The continuous population outflow has created a divergence in regional development. A net population outflow could result in a shortage of regional labor, which confines these regions to the low end of the value chain and deprives them of the opportunity for regional economic transformation, which is largely responsible for the hollowed-out and aged villages. Under such circumstances, these villages have no choice but to choose small-scale breeding or crop farming, which are of little added value and limited growth potential. Some of these areas that have experienced noticeable net population outflows reinforcing the negative market size effect, depressing local purchasing power.
It is also urgent to improve population policies with the aging of the population gathering pace. In 2019, people aged 65 and above in China surpassed 176 million, accounting for about 12.6 percent of the country's total population. Aging not only reduces the supply of labor and labor participation rate, but also adds to the burden on pension funds and undermines the labor market. In terms of fertility desire, the sizable middle-income group consists mainly of wage earners who are not very keen on having children, which necessitates more inclusive and supportive population policies.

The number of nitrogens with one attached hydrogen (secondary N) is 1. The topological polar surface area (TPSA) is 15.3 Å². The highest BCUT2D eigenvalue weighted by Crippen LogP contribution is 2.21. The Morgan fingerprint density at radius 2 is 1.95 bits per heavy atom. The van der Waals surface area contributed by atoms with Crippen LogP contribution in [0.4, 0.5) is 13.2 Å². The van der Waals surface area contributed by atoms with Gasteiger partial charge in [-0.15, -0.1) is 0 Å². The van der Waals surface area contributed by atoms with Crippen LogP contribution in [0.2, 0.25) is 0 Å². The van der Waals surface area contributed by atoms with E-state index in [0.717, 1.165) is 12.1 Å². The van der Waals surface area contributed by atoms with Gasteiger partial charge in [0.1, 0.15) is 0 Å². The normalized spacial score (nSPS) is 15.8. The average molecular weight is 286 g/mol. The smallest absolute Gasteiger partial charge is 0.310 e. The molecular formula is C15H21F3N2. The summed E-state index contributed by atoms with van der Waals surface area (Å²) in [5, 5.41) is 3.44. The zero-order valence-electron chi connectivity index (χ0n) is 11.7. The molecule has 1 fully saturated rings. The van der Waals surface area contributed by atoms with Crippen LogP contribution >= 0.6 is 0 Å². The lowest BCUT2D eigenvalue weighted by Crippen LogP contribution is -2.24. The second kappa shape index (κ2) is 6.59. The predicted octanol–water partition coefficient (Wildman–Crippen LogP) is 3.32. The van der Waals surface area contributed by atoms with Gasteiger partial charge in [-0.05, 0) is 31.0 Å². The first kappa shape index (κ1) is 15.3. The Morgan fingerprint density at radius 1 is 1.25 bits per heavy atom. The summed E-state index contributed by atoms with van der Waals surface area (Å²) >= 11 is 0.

Consequently, it is necessary for China to optimize population growth and address the demographic issues to expedite the formation of the new development pattern.
First, it has to move faster to improve the institutional design for domestic demand expansion. In accordance with women's fertility desire, paid maternity leave should be made more flexible and home-or community-based childcare services might be offered in community health centers staffed with prenatal care and childcare providers to reduce child-bearing and pre-schooling costs. A national strategy needs to be implemented to respond to the aging population by further developing the health and elderly care industries and increasing the reimbursement rate for childcare and old-age care in insurance plans. Additionally, it is also appropriate to improve the institutional design for redistribution by boosting labor income as a percentage of primary distribution, further raising the personal income tax threshold and gradually expanding the middle-income group.